Though Ethiopia has one of the fastest-growing economies in its region, it remains one of the poorest nations in the world with a per capita annual income of $883 in 2019. Along with many inevitable health and wellness concerns that come with old age, a rising concern for seniors is deepening poverty.
Elderly poverty in Ethiopia poses a major threat to the well-being of older people, leaving them particularly vulnerable to economic insecurity in countries without social protection systems that offer high coverage and adequate benefits. However, important developments have been made in Ethiopia to support the aging population and combat elderly poverty.
Gender Dynamics within Elderly Poverty
Gender inequality manifests in elderly poverty, with older women being at much greater risk to experience poor living conditions than older men. The U.N. outlines multiple factors that contribute to this phenomenon, arguing “women’s lower labor force participation, the large number of women who are self-employed, and the fact that women often have shorter and interrupted careers due to childbearing and rearing” contribute to older women being particularly vulnerable to poverty.
Pension coverage is also often significantly lower for women because there is a gender-pension gap. The gender pension gap refers to several factors that contribute to fewer women receiving pensions than men. This is indirectly impacted by gender discrimination built into the pension system itself, “including the disproportionate exclusion of women from being automatically enrolled into a pension scheme.” In comparison to the 287,666 men who received civil servant pensions in Ethiopia in 2018, only 31,222 women received the same pension.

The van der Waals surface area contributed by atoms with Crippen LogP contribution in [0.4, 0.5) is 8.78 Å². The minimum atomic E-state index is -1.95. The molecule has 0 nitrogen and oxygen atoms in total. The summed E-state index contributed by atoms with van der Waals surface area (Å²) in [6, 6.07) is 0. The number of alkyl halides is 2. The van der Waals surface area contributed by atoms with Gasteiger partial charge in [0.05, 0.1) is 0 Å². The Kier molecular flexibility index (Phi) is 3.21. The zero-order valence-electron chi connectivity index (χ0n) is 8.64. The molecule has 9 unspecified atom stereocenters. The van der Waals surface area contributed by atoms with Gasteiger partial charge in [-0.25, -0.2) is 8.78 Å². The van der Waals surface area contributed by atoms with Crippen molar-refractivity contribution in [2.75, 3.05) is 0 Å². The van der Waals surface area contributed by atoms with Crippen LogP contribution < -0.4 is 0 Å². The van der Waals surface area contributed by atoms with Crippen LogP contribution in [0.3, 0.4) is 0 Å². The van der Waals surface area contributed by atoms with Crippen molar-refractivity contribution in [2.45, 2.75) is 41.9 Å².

In 2018, only 15% of Ethiopia’s older population received any kind of social protection. As stated by HelpAge, “Older persons have virtually no access to either formal or informal savings and loans opportunities. Unless supported by civil society, poor older Ethiopians are unable to engage in regular saving activities.” Given the large coverage gap in social protection for the elderly, many argue that the nation should explore a dedicated social pension to combat elderly poverty in Ethiopia.
Despite its flaws, Ethiopia has made notable progress in the world of social protection interventions in the last few years. Two World Bank-funded projects have been instrumental in laying the groundwork to support seniors: the Ethiopian Rural Productive Safety Net Program, which launched in 2005, and the Urban Productive Safety Net Program (UPSNP), which launched in 2016.
The Ethiopian Rural Productive Safety Net Program is designed to support the Government of Ethiopia in improving its rural safety net systems. There is a specific focus on nutrition and food security, flood and drought risk management, and rural infrastructure and service delivery. Expanding the safety net in rural Ethiopia is central to supporting the lives of the thousands of seniors who live outside a city center and need social programs and systems to maintain a liveable quality of life. The UPSNP is designed with similar features but targeted towards poor households in urban centers.
HelpAge outlines a few key recommendations to improve elderly poverty in Ethiopia, including increased advocacy from citizens toward local government and more awareness around the issue itself. Moreover, the organization argues an increased focus on older women is necessary, especially widows, in social protection interventions.
There is a long road to dismantling elderly poverty in Ethiopia, but the creation of necessary systems to support the aging population has proven to be a viable start. Knowledge, advocacy and cooperation with the government to address systemic issues within pension plans can definitely move the needle forward to alleviate poverty within the elderly community.
– Alysha Mohamed